4 Popular Social Media Money Scams to Avoid
While there are countless types of fraud out there—from identity theft, to COVID-related fraud, to phone and text scams, and more—social media fraud is ever-growing and evolving, and more and more people are falling for it.
Here are some of the most common types of scams running rampant on social media today.
1. Gift Card Payments
A type of social media scam growing in popularity as of late involves scammers requesting payment in the form of gift cards. Often, the scammers will pose as a government entity, utility company, tech support, potential employer, or even a friend or family member. They let you know that you can make a payment to them in the form of gift cards, usually specify exactly what type of gift card they need, offer detailed direction for buying them so as not to appear suspicious, and then request the gift card number and PIN. They’ll make their request sound urgent—stating that something bad will happen if you don’t take part.
No legitimate company or government agency will ever ask you to pay in the form of gift cards. If you receive a message via social media, email, or text requesting this form of payment, do not respond.
Learn more about gift card scams here.
2. Card Cracking
Another popular scam that thrives on social media is often referred to as “card-cracking.” In these instances, fraudsters request access to a social media user's debit card number and their online bank account log-in information, in exchange for payment. Victims are led to believe that the fraudster will deposit bad checks or run up charges, and that he or she (the victim) can simply claim the card was lost or stolen so that it's a "win-win" situation. Not the case. Instead, they’re left with empty bank accounts and could be charged as a criminal accomplice.
Learn more about card cracking here.
3. Money “Giveaways”
If you’ve seen “get money quick” posts on Facebook, Facebook Marketplace, or your other social media pages that seem too good to be true…that’s exactly what they are.
You may have seen posts re-shared in your feed claiming that high-profile people, companies, or company owners are giving away hundreds of thousands of dollars and all you have to do is re-share or comment for a chance to win or claim your share. Always do your research before entering giveaways to determine their legitimacy; unless these posts come from a verified, corporate page and have legal disclaimer attached, consider them fake.
On a more local level, scammers will frequent Facebook Marketplace and attempt to pull at the heartstrings or target someone down on their luck by posting something like, “Are you in need of a little help to get by this month? I’m giving away $1,000 to three people.” Or, “I just inherited a large sum of cash and want to pay it forward to someone in need, message me for details.” From there, scammers may request personal information or banking information with a promise of getting you cash, only to use your information to steal your identity, drain your accounts, or both.
4. Profile Impostors & Hackers
Chances are, you or a family or friend have been hacked on social media or have seen a duplicate profile pop up—created by an impostor. Scammers who hack into your existing accounts or clone your account may reach out to your connections via messenger, sending them a link in an attempt to phish their information, while others may post straight to your Newsfeed with a scam that involves weight loss supplements, getting cash fast, or any other number of too-good-to-be-true offers with links that take your friends and family to phishing sites or sites containing viruses.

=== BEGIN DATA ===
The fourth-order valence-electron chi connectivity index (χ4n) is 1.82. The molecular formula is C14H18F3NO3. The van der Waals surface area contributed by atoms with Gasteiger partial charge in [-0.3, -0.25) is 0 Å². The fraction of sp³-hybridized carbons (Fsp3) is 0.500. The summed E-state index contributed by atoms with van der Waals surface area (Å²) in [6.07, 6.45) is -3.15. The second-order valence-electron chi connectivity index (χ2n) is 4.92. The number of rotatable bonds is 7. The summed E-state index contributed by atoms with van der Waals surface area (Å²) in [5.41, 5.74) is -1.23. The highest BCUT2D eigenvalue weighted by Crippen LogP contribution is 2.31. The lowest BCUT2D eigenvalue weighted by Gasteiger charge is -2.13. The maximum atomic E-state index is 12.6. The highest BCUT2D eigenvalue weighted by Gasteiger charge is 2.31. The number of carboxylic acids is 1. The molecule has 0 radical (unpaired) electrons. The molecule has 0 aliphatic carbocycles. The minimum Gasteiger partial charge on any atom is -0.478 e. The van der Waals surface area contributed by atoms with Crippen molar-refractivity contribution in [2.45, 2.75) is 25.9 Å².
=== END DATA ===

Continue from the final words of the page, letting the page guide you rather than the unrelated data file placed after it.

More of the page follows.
In many cases, these links may lead to surveys that not only attempt to obtain personal information from your friends and family, they may also request payment or banking information.
There’s also the potential the hacker/profile cloner will pose as you and reach out to friends and family claiming that you’re in some kind of trouble or financial bind and need assistance.
Scammers have also gotten crafty in imitating companies by creating fake pages or profiles that look quite similar to the official company pages, then post fake giveaways or offers with dangerous links or reach out to people privately using any of the scare tactics mentioned above to retrieve some kind of payment or personal information.
How to Avoid & Report Social Media Scams
- Trust your gut. If you think something seems off, it probably is. If you’re unsure whether the person or entity reaching out to you is legit, always assume it’s not first. Track down their official contact information (or if it’s a person you know in real life, reach out to them directly) and confirm it’s them before taking any kind of action.
- Create strong passwords and don’t share identifying information online. Make sure your passwords are strong, containing numbers and special characters, and whenever you’re able, require multi-factor authentication to log-in. In addition, don’t share too much personal information on your social media pages that could make it easy for hackers to guess your passwords or security questions elsewhere (significant dates, pet’s nickname, first concert attended, etc.)
- Report scam and fraud attempts immediately. If you think you’ve fallen victim to these types of scams or spot them floating around, report them right away. You’ll want to report them to:
- The appropriate social media site’s Help Center or Support Inbox.
- The Federal Trade Commission (FTC)’s website.
- Your financial institution (if you believe you were scammed).
- Stay in-the-know and vigilant. Educate yourself on the most current types of scams and practice caution when spending time online. Check out these articles for more information:
- Common Social Media Scams via the FTC
- How to Avoid Scams on Facebook via Facebook
- 3Rivers Fraud Protection Resources
Stay safe out there, readers!